top of page

#38 - Things I didn’t learn from fundraising

My 15 years of TM and F2F have taught me so much about myself and other people. It has given me the confidence to approach strangers and search for common ground. It has shown me a world that I never knew existed – for better and worse. It introduced me to some of my best friends and helped me travel the globe.

My story is no different to the estimated 50,000 other F2F fundraisers around the globe who have had their lives changed by what we do, but we share more than just what we’ve learned, we also share what we didn’t learn.

I have never been told how the money I raised helped the families of those suffering with terminal diseases. No one ever reported back to me how the children I got sponsored in Africa, Asia, Europe and South America felt when they went to school for the first time. I was never taken to one side and shown how many children were inoculated against water-borne diseases and still alive because of the conversations I had on a doorstep. The number of mosquito nets I provided and used in DRC by vulnerable families was never illustrated to me.

I could hammer home the point by going-on about shelter, food, conversation and dignity given to the homeless in some of the UK's biggest cities, the acres of endangered forestry that was protected, the advances in cancer research, the wells that were dug, the ramps installed, the teens guided away from the brink of suicide, and the women and children who found safety from DV, but that might be overkill.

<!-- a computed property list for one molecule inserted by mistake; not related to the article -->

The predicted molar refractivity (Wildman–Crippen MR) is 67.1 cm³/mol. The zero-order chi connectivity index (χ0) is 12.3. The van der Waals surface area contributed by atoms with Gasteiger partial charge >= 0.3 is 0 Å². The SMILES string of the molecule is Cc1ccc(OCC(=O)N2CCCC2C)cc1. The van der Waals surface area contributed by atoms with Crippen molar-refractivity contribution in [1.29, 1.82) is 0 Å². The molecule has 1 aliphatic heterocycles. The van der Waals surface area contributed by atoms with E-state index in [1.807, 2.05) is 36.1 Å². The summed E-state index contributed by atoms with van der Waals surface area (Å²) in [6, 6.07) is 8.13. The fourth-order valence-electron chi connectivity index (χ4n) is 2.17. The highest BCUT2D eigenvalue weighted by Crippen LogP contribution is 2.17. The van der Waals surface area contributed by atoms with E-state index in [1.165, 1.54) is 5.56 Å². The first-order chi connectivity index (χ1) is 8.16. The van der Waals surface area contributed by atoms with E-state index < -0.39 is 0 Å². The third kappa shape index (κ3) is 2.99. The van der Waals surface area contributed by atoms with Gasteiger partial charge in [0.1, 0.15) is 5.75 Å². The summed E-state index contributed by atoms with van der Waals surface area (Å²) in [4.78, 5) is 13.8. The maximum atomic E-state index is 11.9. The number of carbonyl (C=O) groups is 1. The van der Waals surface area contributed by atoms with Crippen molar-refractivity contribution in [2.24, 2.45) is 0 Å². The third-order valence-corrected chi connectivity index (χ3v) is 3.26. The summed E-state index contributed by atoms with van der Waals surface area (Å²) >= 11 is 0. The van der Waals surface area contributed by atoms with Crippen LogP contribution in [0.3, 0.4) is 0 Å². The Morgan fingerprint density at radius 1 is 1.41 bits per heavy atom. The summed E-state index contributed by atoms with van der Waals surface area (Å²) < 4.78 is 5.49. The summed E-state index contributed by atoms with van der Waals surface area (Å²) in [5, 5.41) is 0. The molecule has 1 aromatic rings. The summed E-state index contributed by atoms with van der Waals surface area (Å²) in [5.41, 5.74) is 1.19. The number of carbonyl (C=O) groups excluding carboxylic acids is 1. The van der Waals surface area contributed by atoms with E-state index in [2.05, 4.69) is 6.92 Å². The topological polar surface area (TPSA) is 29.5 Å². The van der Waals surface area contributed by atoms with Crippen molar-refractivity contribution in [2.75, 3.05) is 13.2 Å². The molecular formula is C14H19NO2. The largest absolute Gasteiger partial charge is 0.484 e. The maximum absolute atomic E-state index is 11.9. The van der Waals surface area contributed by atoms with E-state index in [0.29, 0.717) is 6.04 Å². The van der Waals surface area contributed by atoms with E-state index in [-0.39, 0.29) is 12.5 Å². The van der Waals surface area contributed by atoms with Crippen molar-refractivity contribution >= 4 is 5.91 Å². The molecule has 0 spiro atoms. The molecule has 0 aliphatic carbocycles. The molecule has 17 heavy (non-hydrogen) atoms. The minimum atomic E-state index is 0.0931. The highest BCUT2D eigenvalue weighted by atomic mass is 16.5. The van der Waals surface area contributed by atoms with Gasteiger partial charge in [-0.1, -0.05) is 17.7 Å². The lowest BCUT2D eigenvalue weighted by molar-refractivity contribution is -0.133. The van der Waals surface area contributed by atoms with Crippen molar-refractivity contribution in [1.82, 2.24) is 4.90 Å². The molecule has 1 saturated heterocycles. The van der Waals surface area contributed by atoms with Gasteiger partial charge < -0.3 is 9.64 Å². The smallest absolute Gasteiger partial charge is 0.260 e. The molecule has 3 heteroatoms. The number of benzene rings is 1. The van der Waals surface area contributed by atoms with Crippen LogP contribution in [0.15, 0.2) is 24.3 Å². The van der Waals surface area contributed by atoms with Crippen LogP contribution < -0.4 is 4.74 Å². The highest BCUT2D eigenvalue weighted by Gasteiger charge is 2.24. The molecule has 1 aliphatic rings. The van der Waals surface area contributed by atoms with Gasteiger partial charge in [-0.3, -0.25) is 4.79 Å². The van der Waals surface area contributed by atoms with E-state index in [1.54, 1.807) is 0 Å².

We, as fundraisers, are learning to share our successes with our donors, but sometimes forget to share the news with those who stand outside all day in all weathers and deal with all kinds of public abuse to inspire those donors to join the cause.

Retention starts at acquisition, so don’t forget to thank and praise your fundraisers and share their victories with them. 10 years ago I received a certificate from Macmillan Cancer Support that simply thanked me for my service. It was the first and only time a charity had connected with me and made me feel appreciated and gave me the motivation to keep working on their cause. The longer I work on your campaign, the better results I will get.

So, put aside an afternoon this week to let your fundraisers rejoice in our shared victories. Why not take it one step further? F2F User Groups, PFRA meet-ups, fundraising friends, don’t forget the retention basics – thank, thank, and thank again. Let’s create a day on the calendar that celebrates those who suffer for our cause and our beneficiaries. Any suggestions? #Thankafundraiser

bottom of page